Published Online: March 4, 2015
Food protein-induced enterocolitis syndrome, or FPIES, is a food allergy that occurs in infancy. Milk is the most common trigger of FPIES, but other common triggers of FPIES include soy, rice, and oats. Ingestion of the food results in a characteristic set of symptoms including profuse vomiting and shock-like symptoms (pallor, lethargy) beginning two hours after exposure. In a recent article in The Journal of Allergy and Clinical Immunology (JACI), Berin et al review the literature to summarize the current state of knowledge about the immune mechanisms of FPIES.
The understanding of how the immune system causes symptoms in FPIES lags far behind the knowledge about IgE-mediated food allergies like peanut allergy. There is specificity in FPIES reaction, in that individuals react reproducibly to certain foods but not others, and individuals can be reactive to one, two, or many foods. Studies performed over 40 years ago showed that infants with milk-FPIES had reactions when they were fed with purified protein components of milk, supporting the conclusion that it is the protein component of the food that triggers symptoms. There are two ways that the immune system uses to recognize foreign proteins: antibodies and T cell receptors. As reviewed in the paper, there is a lack of compelling evidence for a contribution of either antibodies or lymphocytes in FPIES. However, there is clear evidence that cells of the immune system are activated by ingestion of the triggering food in those with symptoms. Cells of the innate immune system, including neutrophils, eosinophils, and platelets change their distribution in the blood. Stool extracts obtained from individuals with symptoms after exposure to the food show signs of inflammation, and prolonged exposure to the triggering food in the diet results in inflammation and structural changes in the small intestine. We do not yet understand how these cells of the innate immune system get activated by food proteins.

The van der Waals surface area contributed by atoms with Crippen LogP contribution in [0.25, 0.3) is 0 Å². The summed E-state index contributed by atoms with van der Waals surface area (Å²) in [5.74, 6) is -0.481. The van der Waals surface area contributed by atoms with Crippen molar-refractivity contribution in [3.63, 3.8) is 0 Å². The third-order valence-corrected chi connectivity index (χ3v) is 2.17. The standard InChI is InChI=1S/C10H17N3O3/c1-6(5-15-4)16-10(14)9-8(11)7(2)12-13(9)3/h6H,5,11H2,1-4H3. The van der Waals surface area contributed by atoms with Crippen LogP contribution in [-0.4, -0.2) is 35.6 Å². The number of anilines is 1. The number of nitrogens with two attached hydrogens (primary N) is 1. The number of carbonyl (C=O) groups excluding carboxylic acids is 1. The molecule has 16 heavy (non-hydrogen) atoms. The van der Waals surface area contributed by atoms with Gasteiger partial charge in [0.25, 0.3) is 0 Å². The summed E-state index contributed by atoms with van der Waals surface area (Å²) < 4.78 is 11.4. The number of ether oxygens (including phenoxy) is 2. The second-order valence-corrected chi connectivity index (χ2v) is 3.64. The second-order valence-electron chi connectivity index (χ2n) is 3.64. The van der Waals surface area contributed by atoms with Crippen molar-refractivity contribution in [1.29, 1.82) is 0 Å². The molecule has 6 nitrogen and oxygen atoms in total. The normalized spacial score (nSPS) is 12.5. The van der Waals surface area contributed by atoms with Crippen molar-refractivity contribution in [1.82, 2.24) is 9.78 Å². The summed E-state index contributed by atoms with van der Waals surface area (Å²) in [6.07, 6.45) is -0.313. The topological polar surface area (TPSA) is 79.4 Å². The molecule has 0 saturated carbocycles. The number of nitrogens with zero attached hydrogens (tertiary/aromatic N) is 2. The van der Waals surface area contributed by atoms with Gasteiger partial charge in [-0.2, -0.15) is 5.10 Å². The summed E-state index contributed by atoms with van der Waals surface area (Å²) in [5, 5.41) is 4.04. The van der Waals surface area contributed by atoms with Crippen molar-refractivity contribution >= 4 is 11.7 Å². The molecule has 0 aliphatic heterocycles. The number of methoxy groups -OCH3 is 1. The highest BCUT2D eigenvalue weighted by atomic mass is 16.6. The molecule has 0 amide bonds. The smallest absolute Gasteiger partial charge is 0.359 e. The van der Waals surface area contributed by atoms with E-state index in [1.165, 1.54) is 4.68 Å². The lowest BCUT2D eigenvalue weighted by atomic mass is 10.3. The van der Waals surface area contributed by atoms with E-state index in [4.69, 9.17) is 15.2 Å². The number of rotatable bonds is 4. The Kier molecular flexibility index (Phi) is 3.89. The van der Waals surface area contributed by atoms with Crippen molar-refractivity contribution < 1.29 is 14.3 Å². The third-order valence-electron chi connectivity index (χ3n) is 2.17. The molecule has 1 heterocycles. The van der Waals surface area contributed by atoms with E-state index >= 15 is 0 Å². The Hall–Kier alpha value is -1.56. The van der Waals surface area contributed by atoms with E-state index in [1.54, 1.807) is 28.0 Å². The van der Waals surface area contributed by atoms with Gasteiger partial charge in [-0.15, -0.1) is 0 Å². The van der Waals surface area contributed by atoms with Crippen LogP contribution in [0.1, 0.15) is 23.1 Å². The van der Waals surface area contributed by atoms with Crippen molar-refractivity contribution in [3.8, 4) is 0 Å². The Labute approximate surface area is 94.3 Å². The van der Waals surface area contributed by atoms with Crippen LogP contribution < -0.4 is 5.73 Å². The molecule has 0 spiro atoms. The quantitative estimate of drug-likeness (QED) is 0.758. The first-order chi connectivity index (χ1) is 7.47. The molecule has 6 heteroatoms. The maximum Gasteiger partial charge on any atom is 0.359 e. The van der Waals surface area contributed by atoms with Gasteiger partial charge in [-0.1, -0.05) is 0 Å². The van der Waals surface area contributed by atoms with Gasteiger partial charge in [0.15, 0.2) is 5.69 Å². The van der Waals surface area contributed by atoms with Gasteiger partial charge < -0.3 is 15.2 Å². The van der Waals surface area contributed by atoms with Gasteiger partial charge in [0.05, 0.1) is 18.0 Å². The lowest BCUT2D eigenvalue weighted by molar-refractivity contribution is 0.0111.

The most compelling piece of information that is unknown in FPIES is how foods are specifically recognized in the intestine. Major roadblocks to new discoveries in FPIES are (1) the lack of access to gastrointestinal tissue for research because biopsies are not necessary for patient care, and (2) the lack of an appropriate animal model.
Comprehensive immune profiling of patients with active versus outgrown FPIES is needed to advance our understanding of the immune basis of these mysterious adverse reactions to foods, and may provide insight into novel ways that the immune system can recognize foreign proteins.
The Journal of Allergy and Clinical Immunology (JACI) is an official scientific journal of the AAAAI, and is the most-cited journal in the field of allergy and clinical immunology.